2019 Medical Decision Making

13. Stillbirths: how should its rate be reported, its disability-adjusted-life-years (DALY), and stillbirths adjusted life expectancy. Full Text available with Trip Pro

Stillbirths: how should its rate be reported, its disability-adjusted-life-years (DALY), and stillbirths adjusted life expectancy. A 2016 study standardized the definition of stillbirths. It estimated the rate as a proportion of total births. A 2015 paper addressed the problem of disability-adjusted life-years (DALY) for stillbirths. There has been no adjustment of life expectancy at birth to account for stillbirths.We follow mathematical and computational methods, use algebra to derive (...) relationships, and large databases. We express the rate as a proportion of live births and use this rate to adjust life expectancy at birth for stillbirths. We then use the difference between the traditional life expectancy and stillbirths adjusted life expectancy (SALE) to obtain DALY for stillbirths for 194 countries, the Millennium Development Goal regions, and income groups. We show defining stillbirths' rate as a proportion of live births enhances stillbirths' importance, especially in poorer countries

2019 Medical Informatics and Decision Making

14. Upsurge of Homicides and Its Impact on Life Expectancy and Life Span Inequality in Mexico, 2005-2015. Full Text available with Trip Pro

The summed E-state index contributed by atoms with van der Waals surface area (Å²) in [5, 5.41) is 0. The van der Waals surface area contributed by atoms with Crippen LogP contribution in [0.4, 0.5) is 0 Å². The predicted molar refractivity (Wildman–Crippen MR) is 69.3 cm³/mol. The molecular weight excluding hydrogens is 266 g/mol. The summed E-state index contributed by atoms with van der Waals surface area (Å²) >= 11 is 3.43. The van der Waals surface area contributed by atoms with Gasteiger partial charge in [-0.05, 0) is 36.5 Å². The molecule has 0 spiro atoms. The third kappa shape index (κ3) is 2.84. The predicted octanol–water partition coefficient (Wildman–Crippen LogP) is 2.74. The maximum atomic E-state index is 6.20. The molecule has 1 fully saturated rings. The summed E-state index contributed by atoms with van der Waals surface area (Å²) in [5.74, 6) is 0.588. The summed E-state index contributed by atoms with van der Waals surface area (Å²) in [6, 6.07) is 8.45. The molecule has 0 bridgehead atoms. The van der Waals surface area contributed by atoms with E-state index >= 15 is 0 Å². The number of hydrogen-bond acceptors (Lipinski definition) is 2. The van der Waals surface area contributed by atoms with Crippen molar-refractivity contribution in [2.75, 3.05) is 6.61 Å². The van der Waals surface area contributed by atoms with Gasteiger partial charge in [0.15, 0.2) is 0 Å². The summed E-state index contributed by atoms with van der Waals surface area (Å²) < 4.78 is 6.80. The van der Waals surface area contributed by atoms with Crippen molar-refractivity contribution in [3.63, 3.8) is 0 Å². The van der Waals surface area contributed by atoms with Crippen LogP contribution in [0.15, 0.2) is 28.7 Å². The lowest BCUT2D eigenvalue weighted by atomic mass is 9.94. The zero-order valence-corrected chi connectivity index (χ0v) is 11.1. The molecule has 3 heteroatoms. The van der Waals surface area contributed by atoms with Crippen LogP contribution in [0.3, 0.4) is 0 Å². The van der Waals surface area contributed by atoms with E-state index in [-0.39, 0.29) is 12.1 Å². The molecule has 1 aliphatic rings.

Upsurge of Homicides and Its Impact on Life Expectancy and Life Span Inequality in Mexico, 2005-2015. To quantify the effect of the upsurge of violence on life expectancy and life span inequality in Mexico after 2005.We calculated age- and cause-specific contributions to changes in life expectancy and life span inequality conditional on surviving to age 15 years between 1995 and 2015. We analyzed homicides, medically amenable conditions, diabetes, ischemic heart diseases, and traffic accidents (...) by state and sex.Male life expectancy at age 15 years increased by more than twice in 1995 to 2005 (1.17 years) than in 2005 to 2015 (0.55 years). Life span inequality decreased by more than half a year for males in 1995 to 2005, whereas in 2005 to 2015 the reduction was about 4 times smaller. Homicides for those aged between 15 and 49 years had the largest effect in slowing down male life expectancy and life span inequality. Between 2005 and 2015, three states in the north experienced life expectancy